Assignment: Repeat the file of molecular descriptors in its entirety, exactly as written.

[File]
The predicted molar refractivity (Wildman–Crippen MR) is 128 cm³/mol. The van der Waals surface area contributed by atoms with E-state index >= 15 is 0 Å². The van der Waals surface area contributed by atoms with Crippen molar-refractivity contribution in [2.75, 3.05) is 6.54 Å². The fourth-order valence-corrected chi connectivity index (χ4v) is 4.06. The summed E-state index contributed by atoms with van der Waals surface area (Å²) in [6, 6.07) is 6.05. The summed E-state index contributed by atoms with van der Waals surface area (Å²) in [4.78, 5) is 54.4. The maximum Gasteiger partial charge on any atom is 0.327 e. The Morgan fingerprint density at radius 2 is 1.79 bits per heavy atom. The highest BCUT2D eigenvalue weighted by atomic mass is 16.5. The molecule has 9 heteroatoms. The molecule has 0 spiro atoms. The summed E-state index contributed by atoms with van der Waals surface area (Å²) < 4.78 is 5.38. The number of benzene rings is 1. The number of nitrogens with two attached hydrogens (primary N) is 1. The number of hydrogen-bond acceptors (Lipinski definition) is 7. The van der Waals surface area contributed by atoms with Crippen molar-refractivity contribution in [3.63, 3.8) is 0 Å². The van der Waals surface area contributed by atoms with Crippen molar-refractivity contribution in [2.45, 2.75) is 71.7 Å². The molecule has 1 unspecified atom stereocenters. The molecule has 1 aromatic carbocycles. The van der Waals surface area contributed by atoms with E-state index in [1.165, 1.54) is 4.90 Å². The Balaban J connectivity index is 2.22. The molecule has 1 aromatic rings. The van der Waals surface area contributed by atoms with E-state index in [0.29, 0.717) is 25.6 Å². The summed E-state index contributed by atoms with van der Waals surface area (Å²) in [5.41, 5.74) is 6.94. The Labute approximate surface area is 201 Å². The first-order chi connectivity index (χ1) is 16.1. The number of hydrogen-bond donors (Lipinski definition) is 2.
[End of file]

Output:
The predicted molar refractivity (Wildman–Crippen MR) is 128 cm³/mol. The van der Waals surface area contributed by atoms with E-state index >= 15 is 0 Å². The van der Waals surface area contributed by atoms with Crippen molar-refractivity contribution in [2.75, 3.05) is 6.54 Å². The fourth-order valence-corrected chi connectivity index (χ4v) is 4.06. The summed E-state index contributed by atoms with van der Waals surface area (Å²) in [6, 6.07) is 6.05. The summed E-state index contributed by atoms with van der Waals surface area (Å²) in [4.78, 5) is 54.4. The maximum Gasteiger partial charge on any atom is 0.327 e. The Morgan fingerprint density at radius 2 is 1.79 bits per heavy atom. The highest BCUT2D eigenvalue weighted by atomic mass is 16.5. The molecule has 9 heteroatoms. The molecule has 0 spiro atoms. The summed E-state index contributed by atoms with van der Waals surface area (Å²) < 4.78 is 5.38. The number of benzene rings is 1. The number of nitrogens with two attached hydrogens (primary N) is 1. The number of hydrogen-bond acceptors (Lipinski definition) is 7. The van der Waals surface area contributed by atoms with Crippen molar-refractivity contribution in [3.63, 3.8) is 0 Å². The van der Waals surface area contributed by atoms with Crippen molar-refractivity contribution in [2.45, 2.75) is 71.7 Å². The molecule has 1 unspecified atom stereocenters. The molecule has 1 aromatic carbocycles. The van der Waals surface area contributed by atoms with E-state index in [1.165, 1.54) is 4.90 Å². The Balaban J connectivity index is 2.22. The molecule has 1 aromatic rings. The van der Waals surface area contributed by atoms with E-state index in [0.29, 0.717) is 25.6 Å². The summed E-state index contributed by atoms with van der Waals surface area (Å²) in [5.41, 5.74) is 6.94. The Labute approximate surface area is 201 Å². The first-order chi connectivity index (χ1) is 16.1. The number of hydrogen-bond donors (Lipinski definition) is 2.